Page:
We’re soon inside the wedding limo with Alexander Skarsgård and Dunst, giddy with conspirational jocularity, despite their driver failing to negotiate tight country-road corners. Upon arrival at a remote chateau (at which a lavish wedding ceremony in their name is already underway), where we will remain thereafter as the slow thrum of impending disaster builds, Dunst is initially unassailably amused but dutiful at the pained recriminations as to her giddy tardiness from sister Charlotte Gainsbourg and bounderish brother-in-law Kiefer Sutherland. Dunst is a hyper, distant presence in the opening throes, an oblìvious lightning rod to the internecìne grumblings in her midst. Best man Stellan Skarsgård makes a self-gratified speech as Von Trier’s camera work expertly conveys mid-drunk swagger. Thereafter, Sutherland distractedly chomps on food whilst fairly obvious nemesis and mother-in-law Charlotte Rampling expounds, in rebuttal to father-in-law Hurt’s goading, on her hatred of marriage.
As planet Melancholia becomes more prevalent in the darkening sky, we have the groom’s speech: Alexander Skarsgård perfectly capturing the nervy delusions of the smitten man with dire skills of perception. His vulnerability is his ego, and his jitters are aptly countered by Dunst, who wills on the creaking fantasy as an inevitable doom lingers in her gaze. She wanders in and out of proceedings whenever the façade slips and turmoil holds increasingly fervent sway. There is a sense that her unpredictability has been factored in, and this is a ceremony at which she is, unusually, not always the focal point. Von Trier constructs the film skillfully to place you firmly within her perspective, which is one of assuming a series of guises and postures that belie her inner state, until the inevitable crash. So you never feel part of the unfolding jamboree, as she doesn’t. You vicariously take in the distant theatrics of your own wedding. ‘You’d better be goddam happy’, as Sutherland says at one point. ‘You got any idea how much this wedding cost?’ He also demands, ‘How many holes are there on this golf course?’ of Dunst, who says ‘18’, which is enough to provide a moment of grim approval (all the more potent later on as we encounter the ‘19’th…).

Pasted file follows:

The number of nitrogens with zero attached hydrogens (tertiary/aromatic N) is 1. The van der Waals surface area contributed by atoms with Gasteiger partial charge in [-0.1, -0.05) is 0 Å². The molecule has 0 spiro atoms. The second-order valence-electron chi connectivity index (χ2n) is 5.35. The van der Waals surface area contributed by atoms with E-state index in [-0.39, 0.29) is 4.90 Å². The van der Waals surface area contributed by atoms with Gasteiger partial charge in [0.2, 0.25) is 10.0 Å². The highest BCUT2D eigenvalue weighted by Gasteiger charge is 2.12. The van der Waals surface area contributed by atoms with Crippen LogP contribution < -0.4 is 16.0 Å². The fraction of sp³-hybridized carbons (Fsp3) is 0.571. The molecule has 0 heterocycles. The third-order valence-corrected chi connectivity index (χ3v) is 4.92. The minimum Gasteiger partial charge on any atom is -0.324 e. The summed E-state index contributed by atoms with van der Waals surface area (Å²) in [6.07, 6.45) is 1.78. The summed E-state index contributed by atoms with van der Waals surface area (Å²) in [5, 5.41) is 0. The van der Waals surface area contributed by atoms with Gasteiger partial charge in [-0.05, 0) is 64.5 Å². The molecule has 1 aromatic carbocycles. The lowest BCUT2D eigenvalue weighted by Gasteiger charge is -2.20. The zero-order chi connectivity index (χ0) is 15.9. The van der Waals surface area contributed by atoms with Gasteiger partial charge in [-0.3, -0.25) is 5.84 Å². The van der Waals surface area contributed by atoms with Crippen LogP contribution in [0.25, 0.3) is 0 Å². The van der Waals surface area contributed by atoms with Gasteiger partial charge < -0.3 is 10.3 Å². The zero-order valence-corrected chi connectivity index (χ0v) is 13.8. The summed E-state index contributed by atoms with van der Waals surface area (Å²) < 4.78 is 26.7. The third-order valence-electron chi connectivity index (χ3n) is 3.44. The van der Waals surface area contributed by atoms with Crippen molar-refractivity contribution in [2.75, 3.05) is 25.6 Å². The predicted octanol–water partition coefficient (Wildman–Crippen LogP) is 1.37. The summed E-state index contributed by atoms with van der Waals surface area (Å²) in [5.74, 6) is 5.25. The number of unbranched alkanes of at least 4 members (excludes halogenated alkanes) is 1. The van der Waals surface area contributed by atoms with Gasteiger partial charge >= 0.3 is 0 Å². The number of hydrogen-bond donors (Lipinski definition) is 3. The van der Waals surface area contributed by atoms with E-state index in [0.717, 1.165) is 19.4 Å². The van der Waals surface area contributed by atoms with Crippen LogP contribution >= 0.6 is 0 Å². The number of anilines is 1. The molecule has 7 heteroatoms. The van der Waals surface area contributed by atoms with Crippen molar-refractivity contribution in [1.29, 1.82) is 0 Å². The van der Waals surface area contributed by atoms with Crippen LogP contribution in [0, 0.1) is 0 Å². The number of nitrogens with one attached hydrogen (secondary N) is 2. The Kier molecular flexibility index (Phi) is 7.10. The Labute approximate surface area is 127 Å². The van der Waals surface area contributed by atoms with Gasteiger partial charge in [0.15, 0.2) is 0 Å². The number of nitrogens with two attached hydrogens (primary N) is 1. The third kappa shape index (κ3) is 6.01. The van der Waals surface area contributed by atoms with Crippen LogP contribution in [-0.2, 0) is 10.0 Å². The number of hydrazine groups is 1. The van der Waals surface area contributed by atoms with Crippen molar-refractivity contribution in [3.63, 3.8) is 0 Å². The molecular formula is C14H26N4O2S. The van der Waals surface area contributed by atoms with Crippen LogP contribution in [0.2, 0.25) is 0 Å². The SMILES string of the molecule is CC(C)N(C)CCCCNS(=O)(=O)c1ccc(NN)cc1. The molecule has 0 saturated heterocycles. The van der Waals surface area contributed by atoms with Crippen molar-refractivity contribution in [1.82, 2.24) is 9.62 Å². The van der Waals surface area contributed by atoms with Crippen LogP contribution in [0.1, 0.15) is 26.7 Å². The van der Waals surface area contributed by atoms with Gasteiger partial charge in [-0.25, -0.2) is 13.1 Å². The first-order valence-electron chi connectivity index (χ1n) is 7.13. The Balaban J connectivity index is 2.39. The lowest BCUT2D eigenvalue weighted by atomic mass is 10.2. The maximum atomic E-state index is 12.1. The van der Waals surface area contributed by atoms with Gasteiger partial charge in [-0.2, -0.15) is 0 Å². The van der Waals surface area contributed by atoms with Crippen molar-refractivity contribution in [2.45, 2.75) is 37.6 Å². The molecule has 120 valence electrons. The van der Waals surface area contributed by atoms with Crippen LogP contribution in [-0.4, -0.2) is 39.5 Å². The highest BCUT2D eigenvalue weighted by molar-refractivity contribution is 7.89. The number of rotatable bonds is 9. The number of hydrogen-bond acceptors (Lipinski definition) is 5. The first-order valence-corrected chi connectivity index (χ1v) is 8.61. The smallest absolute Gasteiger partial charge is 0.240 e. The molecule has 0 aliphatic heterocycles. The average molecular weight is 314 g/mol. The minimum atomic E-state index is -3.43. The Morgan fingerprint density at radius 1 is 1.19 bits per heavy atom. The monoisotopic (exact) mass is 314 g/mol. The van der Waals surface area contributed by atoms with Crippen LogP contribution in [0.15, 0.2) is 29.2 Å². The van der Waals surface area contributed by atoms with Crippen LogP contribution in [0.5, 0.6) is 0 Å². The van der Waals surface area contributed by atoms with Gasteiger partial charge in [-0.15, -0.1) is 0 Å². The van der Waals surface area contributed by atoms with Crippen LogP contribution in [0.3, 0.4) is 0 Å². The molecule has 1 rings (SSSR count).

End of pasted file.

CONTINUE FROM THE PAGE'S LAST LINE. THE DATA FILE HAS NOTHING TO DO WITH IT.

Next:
Skarsgård can’t, or doesn’t want to, see behind the wedding veil. He bounds on with the happy delusion, at one point producing a photograph of a plot of land he’s bought for Dunst, which awaits an impossible future. ‘Maybe we can have a swing hanging from a tree?’ he confirms, rather than suggests. Dunst’s response is a non-commital placation: ‘I’ll keep the photo with me at all times’, just prior to leaving it behind as she slips out of the room, a painful, compressed seal of marital doom. She is soon re-arranging books on display, a simple compulsive act of control to quell the downswing, a desperate, rushed, trivial intervention indicating a change in psychological equilibrium, and she’s inexorably on the way to over-aware capitulation, confiding as she does in Gainsbourg: ‘I smile and I smile and I smile,’ to which the latter rejoinders unhelpfully with ‘You’re lying to us!’ Mother Rampling is somewhat more sympathetic. ‘We’re all scared. Get the hell out of here.’ Dunst is soon aborting the consummation of her marriage before forcibly having sex with someone else on the golf course, and in an incredibly seductive moment, basking in the glow of the ‘flyby’ planet, stretched out naked on an embankment, a parallel prelude to the imminent inter-planetary ‘dance of death’, as Gainsbourg looks on, spellbound, a realisation of something lacking in herself beautifully suggested by the disappointed-child-faced actress. This marks the point at which Gainsbourg’s air of grim stewardship falters, and a role-reversal is soon underway, as she procures drugs to endure their shared crisis, Dunst by now emptied and assured.